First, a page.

It’s been twenty-one years since the trach was placed that was “to stay.”  Imagine a delicate tulip with a large piece of rock in between its petals.  That’s my larynx.  Imagine trying to get that rock removed without damaging the tulip-that’s been the fight of my doctors for years now.  The rock remains.  It can be moved, but it is just stronger than the tulip.  So, the choice in my life now is do I breathe or do I not breathe?  The papillomas still grow and have grown below my larynx.  I never get used to the well-meaning questions of strangers, but I don’t grow bitter over them either. 

I almost died because of surgery about twelve years ago.  I never feared surgery before then. Now, I do.  In a way that I cannot put into words.  I fear it.  I fear not waking up.  I fear the same thing happening again.  I know, I know…God says not to fear/worry, but I am human.  I fear.  I worry.  So, most days I put my head in the sand and try to ignore RRP and all it has brought to my life.  I don’t want to be “sick.”  I’ll never know what it’s like to sing.  Swimming, skiing, all those wonderful water activities are no longer part of my life.  I don’t have a “voice” like others.  It’s barely a whisper some days. This is my life.  For whatever the reason, this is my life.  Yet, and I cannot believe I say this when I say it…..I wouldn’t want another life.  Sure, I would love to be able to enjoy the water again, but this life has been pretty awesome.  I’ve had an experience where I know Christ was right beside me…..I’ve helped get others to treatment for RRP that may have saved their lives.  I’ve had two amazing kiddos and now I get to be a Mimi.  I’ve had the joy of this journey being with Lee.  To know that without any doubt, God sent me Lee is worth it in some odd way.  Lee has honored in sickness and in health to the very core of the meaning of that vow.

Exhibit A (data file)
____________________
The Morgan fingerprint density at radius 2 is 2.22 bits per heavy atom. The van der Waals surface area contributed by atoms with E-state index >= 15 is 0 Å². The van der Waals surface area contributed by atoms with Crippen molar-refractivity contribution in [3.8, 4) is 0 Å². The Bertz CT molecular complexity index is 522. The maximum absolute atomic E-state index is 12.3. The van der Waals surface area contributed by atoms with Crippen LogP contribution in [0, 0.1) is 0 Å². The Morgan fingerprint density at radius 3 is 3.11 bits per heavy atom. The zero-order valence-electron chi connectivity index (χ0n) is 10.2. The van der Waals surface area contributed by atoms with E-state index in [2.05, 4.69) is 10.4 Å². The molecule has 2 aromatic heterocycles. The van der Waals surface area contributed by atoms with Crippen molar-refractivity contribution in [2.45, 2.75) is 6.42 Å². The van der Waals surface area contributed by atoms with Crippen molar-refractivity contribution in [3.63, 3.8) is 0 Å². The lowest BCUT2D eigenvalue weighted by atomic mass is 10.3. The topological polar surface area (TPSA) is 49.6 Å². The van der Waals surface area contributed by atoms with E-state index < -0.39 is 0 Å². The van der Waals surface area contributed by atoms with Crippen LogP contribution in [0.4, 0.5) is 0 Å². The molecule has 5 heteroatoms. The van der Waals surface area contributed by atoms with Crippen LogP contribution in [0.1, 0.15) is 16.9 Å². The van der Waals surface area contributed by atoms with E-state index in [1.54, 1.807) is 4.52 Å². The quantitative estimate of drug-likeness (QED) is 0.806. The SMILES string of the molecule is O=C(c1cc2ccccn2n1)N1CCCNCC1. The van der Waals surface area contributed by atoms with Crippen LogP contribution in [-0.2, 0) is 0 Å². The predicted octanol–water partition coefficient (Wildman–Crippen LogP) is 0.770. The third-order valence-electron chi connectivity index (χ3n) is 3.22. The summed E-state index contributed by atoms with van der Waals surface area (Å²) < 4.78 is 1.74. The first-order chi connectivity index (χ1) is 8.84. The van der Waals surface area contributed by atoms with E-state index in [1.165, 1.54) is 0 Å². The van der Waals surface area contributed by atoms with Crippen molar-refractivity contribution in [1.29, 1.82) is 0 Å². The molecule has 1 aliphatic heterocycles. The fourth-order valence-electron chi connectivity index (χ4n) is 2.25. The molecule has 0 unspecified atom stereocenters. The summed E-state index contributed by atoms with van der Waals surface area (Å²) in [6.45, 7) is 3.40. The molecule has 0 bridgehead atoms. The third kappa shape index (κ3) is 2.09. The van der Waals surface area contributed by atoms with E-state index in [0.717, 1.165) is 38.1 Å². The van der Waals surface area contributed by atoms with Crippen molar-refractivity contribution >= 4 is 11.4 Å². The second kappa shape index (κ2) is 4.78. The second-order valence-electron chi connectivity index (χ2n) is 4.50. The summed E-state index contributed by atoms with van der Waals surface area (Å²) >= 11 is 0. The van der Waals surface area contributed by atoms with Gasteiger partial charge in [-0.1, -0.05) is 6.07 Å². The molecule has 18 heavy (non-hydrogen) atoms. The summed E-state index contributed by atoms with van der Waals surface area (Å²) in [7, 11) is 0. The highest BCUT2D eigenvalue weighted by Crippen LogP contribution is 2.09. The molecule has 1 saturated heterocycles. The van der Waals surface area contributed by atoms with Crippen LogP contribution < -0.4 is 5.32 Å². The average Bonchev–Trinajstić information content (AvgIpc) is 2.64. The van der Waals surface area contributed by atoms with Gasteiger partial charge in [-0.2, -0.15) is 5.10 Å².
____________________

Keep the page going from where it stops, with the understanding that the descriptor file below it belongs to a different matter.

Do I wish I didn’t have RRP?  Sure.  To say otherwise would be false.  Do I want a different life? No way. I think knowing that God did NOT give me this disease, the downfall of man did makes all the difference in the world.  I’m alive.  I’m breathing.  For that, I am thankful.  Are there days that I am just tired from the effort?  Of course.  That’s life.  So, if I don’t talk to you, please know I am not being rude.  I’m just tired on that given day/time. 

I’ve left so much out and I’m sorry for that, but this is a blog-not a book!   For more information see below.

RRP:  http://www.rrpf.org/whatisRRP.html

5 thoughts on “RRP-Recurrent……yuck.

  1. Thank you so much for sharing your story. I have a 28-year-old daughter who has undergone hundreds of surgeries since she was diagnosed with RRP at the age of 3. She has relied on the same wonderful surgeon up to now but, since she recently moved from Oklahoma City to a little town in rural Arkansas, she needs to find a new surgeon — with plenty of experience operating on patients with RRP — pretty soon. I stumbled upon this post because you mentioned that you had undergone surgery in the Memphis area. My daughter lives pretty close to that city, so I’m trying to help her find a new doctor there. Can you recommend any specialists in your area? She needs to find a new surgeon — with plenty of experience operating on RRP patients like herself — as soon as she can.

    Thank you!



    • Thank you!!! I can only share what limited information that has been shared. Memphis ENT Group has good ratings and does operate out of Methodist. She would simply call and express what she is looking for and they could route her to best MD. Dr. Rande Lazar in Memphis has a good reputation, but I am uncertain as to how current his adjunct therapies and such is. Most people I know in the Memphis area travel over to Vanderbilt to their voice clinic. It’s top notch. Most in Arkansas travel to UAMS in Little Rock. So much of this is just a comfort fit and it may take consultations with several before she finds the one she trusts the most. I’ve had procedures at UAMS in the past, and I found them to be knowledgable. My doctor there has retired since I last used him.


  2. Kim, as always, when I read your blog, I end up in tears! They alwayys bring back so many memories of my journey with this disease!! I agree, I disposi despise it too. I really hope we can meet some day soon!